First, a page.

No less beautiful, but very different are the surroundings of the Uvs Lake.
It is located at the lower altitude – about 760 meters.
It is surrounded by mostly dry area where vegetation is quite scarce.
Common between the two lakes that are situated among unnaturally beautiful and unspoiled natural areas, and traces of human presence are so small that to the untrained eye of the tourists will go unnoticed.
Deer stones are among the most important landmarks in the country.
These rocks are to about 4.5 meters height.
On their surface have been carved pictures and symbols.
These stones have been erected in the middle of the desert landscape more than 3000 years ago.
It is believed that the ancient inhabitants of these lands have used them in their daily rituals related to funerals and other significant events that accompany human life.
Unfortunately they do not know who made them, but with certainly worth seeing.
Mongolia is synonymous with space.
Most of the territory of the country is occupied by huge mountains and vast plains which extend to the horizon.
Vegetation in lowland areas of Mongolia is scarce and mainly represented by herbaceous species.
The overwhelming majority of these planes is located in the south and southeast, while the mountains dominate the northern and western regions.
In the northern mountainous parts of the country there is quite different nature and substantially similar in their species diversity of the Russian taiga.
In these northern parts of Mongolia you will find many beautiful, mostly coniferous forests and much more water resources.
Of course there are forests also in other parts of the country but in the northern regions you can find the largest forest wealth.
Outside the mountain forests of northern Mongolia are wide spread cold-loving deciduous species such as birches, which can withstand the fierce Mongolian winters.
The local fauna is extremely diverse
The large species of carnivores that occur in Mongolia are brown bear, gray wolf, fox etc.
Some of the most famous herbivore species that you will be able to see are goat, deer, Mongolian gazelle and saiga antelope.
Emblematic of the country are wild horses and wild donkey.
From the birds we have to mention falcons that are not only quite common in this part of the world, but are also used for hunting and sporting events.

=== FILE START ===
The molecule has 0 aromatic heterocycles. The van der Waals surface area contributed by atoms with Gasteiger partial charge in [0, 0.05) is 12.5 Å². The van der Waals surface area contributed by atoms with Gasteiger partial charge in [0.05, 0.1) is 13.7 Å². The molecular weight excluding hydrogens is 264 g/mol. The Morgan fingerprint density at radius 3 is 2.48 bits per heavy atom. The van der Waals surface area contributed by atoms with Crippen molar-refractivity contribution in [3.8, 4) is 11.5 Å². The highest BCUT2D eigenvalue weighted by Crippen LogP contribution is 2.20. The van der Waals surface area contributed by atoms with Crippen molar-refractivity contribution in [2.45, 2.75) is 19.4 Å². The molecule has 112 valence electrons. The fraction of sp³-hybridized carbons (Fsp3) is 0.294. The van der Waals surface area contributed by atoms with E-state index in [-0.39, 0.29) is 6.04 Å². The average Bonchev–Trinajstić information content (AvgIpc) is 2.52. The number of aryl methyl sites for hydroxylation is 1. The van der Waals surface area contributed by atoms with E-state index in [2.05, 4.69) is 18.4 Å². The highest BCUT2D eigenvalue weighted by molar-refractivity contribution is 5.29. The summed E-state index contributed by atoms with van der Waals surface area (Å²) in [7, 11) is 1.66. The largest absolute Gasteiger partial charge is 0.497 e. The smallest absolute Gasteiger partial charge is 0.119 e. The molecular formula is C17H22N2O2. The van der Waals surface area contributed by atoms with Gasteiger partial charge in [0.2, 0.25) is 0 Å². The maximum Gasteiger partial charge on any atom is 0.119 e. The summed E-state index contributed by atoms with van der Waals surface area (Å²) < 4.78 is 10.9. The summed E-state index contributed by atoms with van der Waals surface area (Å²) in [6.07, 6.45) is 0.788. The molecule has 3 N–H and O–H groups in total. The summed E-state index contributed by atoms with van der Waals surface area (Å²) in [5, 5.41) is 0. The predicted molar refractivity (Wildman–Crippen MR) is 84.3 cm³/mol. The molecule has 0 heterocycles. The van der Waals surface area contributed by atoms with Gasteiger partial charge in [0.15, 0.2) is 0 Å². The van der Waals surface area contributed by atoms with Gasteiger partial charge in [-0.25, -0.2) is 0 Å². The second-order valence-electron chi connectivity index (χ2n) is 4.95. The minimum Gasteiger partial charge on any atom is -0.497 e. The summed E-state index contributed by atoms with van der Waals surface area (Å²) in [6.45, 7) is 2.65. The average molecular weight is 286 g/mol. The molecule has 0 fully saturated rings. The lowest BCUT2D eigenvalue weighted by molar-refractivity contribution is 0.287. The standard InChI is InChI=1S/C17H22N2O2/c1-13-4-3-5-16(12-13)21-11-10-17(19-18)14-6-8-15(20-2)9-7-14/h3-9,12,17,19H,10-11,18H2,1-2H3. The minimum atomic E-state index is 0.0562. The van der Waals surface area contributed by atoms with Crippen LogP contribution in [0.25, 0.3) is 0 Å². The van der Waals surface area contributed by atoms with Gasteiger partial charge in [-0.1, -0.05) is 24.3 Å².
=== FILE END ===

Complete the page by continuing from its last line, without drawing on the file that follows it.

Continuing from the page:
Here can be found and other raptors, including eagles and hawks.
The giant open space area suggests the presence of large number of small rodents and rabbits which are perfect prey for these birds of prey.
Most of Mongolia is located on a high altitude.
Overall, the country is occupied by high mountains and broad plateaus.
The highest point is Khuiten Peak, which rises to a height of 4374 m in the Mongolian Altai, near the border with China in the western parts of the country.
Most of Mongolia is not rich in water.
The only exception is the high mountain regions in the northern part of the country where there are many mountain rivers and lakes.
Most of them originate from the snowy and icy mountain peaks.
Water bodies are rare in the lower and plateau parts of the country.
The largest river in Mongolia is called Selenga and flows northeast.
The largest lakes are Khovsgol Lake and Uvs Lake, both located in the northwest.
Geographic location, boundaries and size
Mongolia is situated between 41 and 52° north latitude and between 87 and 119° east longitude.
It is located in the eastern parts of mainland Asia and occupies an area of 1,565,000 sq. km.
It is the 18th largest country in the world.
Despite its huge territory, it is bordered by only two countries – Russia to the north and China to the south.
The geographical location of Mongolia is peripheral and isolated, and the reason lies in the fact that the country has no outlet to the ocean.
On the other hand the fast growing economic centers of the continent remain quite far from its territory.
Mongolia has a growing economy.
The country is among the poorest on the continent.
Much of the population leads a nomadic lifestyle and live in tents called yurts.
One of the main reasons for the economic difficulties of the country is its location.
Although there are powerful neighbors, Mongolia remains quite isolated.
On the one hand the economic heart of Russia is located thousands of miles to the west, on the other hand China’s economic power is concentrated in a quite different part of the country, away from the borders of Mongolia.
The poor quality of infrastructure, lack of highways and railway lines also reflect quite unfavorably on the local economy.
The main source of income for Mongolia is the export of copper, fluorine, textiles and leather.
The quality of life in the country is quite low compared to most Asian countries.
Despite the enormous area in Mongolia live only about 2,700,000 inhabitants.
This is one of the most sparsely populated countries on the planet.
Population is very unevenly distributed in its territory.
About 44% of all people in the country live in the capital Ulan Bator.
Much of the capital city residents live in large, concrete buildings, which give too Soviet image of the city.
Large parts of Mongolia are practically deserted.
This applies most strongly to the deserts of southern Mongolia.
There is low population density also in the mountains of northern Mongolia.
Population consists of different nationalities, but the greatest percentage are Mongols, who constitute over 80%.
A large proportion (around 5%) are Kazakhs.
In Mongolia also live Russians left in these lands since the times of the Soviet Union.
The official language is Mongolian.
Russian and Chinese are quite popular languages in which you can speak with the locals.
In religious terms the country’s population is relatively homogeneous – the majority of residents are Buddhists.